State Representative Linda Stewart of Orlando told me she didn’t think that a young boy who can’t tell the difference between an apple and a peach should be taking any test, and tried to get officials in the Education Department to step in to stop the charade of Michael taking a test.

    She said nobody did. “Nobody wanted to take the responsibility of stopping it,” she said.

    Rick Roach, an Orange County, Florida, school board member who was following Michael’s story, confirmed that Michael was in fact forced to take the test, meaning that a state employee sat down and read it to him, as if he could actually understand it.

    I just, I can't even. Oh, and by the way, Michael's "score" on the test will count toward assessing the teacher who spends two hours a week with him.

Originally posted to Daily Kos Labor on Sat May 11, 2013 at 10:55 AM PDT.

Also republished by In Support of Labor and Unions and Daily Kos.

Your Email has been sent.
You must add at least one tag to this diary before publishing it.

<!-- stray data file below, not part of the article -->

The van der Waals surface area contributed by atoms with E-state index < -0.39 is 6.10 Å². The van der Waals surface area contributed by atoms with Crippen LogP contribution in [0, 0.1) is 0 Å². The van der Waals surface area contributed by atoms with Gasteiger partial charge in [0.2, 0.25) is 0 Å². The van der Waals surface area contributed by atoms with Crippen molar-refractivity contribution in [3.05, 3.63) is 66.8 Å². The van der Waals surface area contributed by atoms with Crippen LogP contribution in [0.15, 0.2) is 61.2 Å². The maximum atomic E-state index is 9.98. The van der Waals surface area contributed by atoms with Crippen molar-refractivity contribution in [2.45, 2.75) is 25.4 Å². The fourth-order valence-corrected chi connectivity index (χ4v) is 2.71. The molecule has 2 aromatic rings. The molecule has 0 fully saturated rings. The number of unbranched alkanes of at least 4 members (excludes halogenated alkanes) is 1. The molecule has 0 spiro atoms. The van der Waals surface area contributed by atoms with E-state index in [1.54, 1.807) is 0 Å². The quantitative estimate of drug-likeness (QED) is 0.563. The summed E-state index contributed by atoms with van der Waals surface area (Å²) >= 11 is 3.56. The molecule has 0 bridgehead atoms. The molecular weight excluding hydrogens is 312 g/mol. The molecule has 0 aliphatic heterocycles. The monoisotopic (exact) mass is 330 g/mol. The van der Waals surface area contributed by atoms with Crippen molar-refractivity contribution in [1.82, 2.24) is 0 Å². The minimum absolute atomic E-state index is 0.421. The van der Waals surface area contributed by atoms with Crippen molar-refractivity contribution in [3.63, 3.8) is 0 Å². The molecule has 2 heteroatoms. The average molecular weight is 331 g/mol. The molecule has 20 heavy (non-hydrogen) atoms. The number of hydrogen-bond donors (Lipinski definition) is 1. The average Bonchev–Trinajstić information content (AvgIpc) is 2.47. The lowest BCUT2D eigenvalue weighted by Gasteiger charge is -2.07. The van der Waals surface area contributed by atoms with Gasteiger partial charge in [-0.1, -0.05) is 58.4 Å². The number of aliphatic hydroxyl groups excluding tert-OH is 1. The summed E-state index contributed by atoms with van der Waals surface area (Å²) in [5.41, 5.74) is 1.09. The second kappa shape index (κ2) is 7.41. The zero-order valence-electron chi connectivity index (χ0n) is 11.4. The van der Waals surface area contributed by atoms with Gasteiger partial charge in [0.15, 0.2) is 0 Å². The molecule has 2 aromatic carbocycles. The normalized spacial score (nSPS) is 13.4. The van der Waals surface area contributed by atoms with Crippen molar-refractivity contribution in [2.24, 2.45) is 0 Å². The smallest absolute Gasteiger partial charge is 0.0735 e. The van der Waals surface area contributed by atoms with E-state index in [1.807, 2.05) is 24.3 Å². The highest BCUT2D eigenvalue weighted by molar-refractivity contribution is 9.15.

Add keywords that describe this diary. Separate multiple keywords with commas.
Tagging tips - Search For Tags - Browse For Tags


More Tagging tips:

A tag is a way to search for this diary. If someone is searching for "Barack Obama," is this a diary they'd be trying to find?

Use a person's full name, without any title. Senator Obama may become President Obama, and Michelle Obama might run for office.

If your diary covers an election or elected official, use election tags, which are generally the state abbreviation followed by the office. CA-01 is the first district House seat. CA-Sen covers both senate races. NY-GOV covers the New York governor's race.

Tags do not compound: that is, "education reform" is a completely different tag from "education". A tag like "reform" alone is probably not meaningful.

Consider if one or more of these tags fits your diary: Civil Rights, Community, Congress, Culture, Economy, Education, Elections, Energy, Environment, Health Care, International, Labor, Law, Media, Meta, National Security, Science, Transportation, or White House. If your diary is specific to a state, consider adding the state (California, Texas, etc). Keep in mind, though, that there are many wonderful and important diaries that don't fit in any of these tags. Don't worry if yours doesn't.